High-resolution N2 CARS measurements were performed in the flowfield of art underexpanded sonic jet. By resolving the rotational structure of the U=0 —> 1 N2 Q-branch to Δω - 0.10cm-1, this laser-, based technique can be used to obtain spatially well- resolved, non-intrusive measurements of pressure, temperature, and density in this high-speed gas flow. A number of time-averaged CARS spectra, collected along the jet centerline, highlight the pressure- and temperature-sensitivity of the aforementioned rotational structure. The experimental P/T/p measurements are compared to similar quantities extracted from a RANS CFD simulation of the jet flowfield. The agreement between the mean CARS measurements and CFD predictions along the centerline and radial traverses in the jet flowfield is excellent This CARS technique is able to capture the low-pressure (0.12 atm) and low- temperature (98 K) conditions of the M=3.2 flow entering the Mach disk as well as the conditions (1.06 atm, 262 K) immediately downstream of it Further, in the downstream region, both the CARS and CFD temperature distributions corroborate the existence of concentric inner and outer shear layers. The former evolves from the slip line that separates the subsonic inner jet fluid from the surrounding annulus of supersonic fluid in the outer jet region. Slight deviations of the CARS pressure measurements from the CFD pressure distribution in the outer compressible shear layer suggest the existence of streamwise-oriented vortices.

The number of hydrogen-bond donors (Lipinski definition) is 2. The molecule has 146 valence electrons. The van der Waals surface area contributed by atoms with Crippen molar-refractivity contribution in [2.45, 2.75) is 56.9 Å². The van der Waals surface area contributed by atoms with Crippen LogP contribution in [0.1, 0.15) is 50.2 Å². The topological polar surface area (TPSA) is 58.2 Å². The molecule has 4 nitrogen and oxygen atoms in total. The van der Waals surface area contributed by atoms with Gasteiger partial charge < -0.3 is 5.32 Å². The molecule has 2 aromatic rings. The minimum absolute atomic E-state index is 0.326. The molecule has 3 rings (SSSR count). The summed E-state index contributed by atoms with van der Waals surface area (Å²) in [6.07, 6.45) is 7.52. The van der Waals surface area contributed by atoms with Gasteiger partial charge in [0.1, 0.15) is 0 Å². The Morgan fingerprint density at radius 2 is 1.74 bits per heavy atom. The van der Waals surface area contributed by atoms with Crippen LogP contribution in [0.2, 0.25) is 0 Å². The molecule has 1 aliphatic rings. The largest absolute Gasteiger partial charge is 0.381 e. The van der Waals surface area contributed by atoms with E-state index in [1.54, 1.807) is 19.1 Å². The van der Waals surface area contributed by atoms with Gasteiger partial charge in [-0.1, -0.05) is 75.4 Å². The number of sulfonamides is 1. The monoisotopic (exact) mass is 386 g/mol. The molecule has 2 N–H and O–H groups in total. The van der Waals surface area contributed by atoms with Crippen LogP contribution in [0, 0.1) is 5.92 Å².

|Original language||English (US)|
|State||Published - Jan 1 1999|
|Event||30th Fluid Dynamics Conference, 1999 - Norfolk, United States|
Duration: Jun 28 1999 → Jul 1 1999
|Other||30th Fluid Dynamics Conference, 1999|
|Period||6/28/99 → 7/1/99|
ASJC Scopus subject areas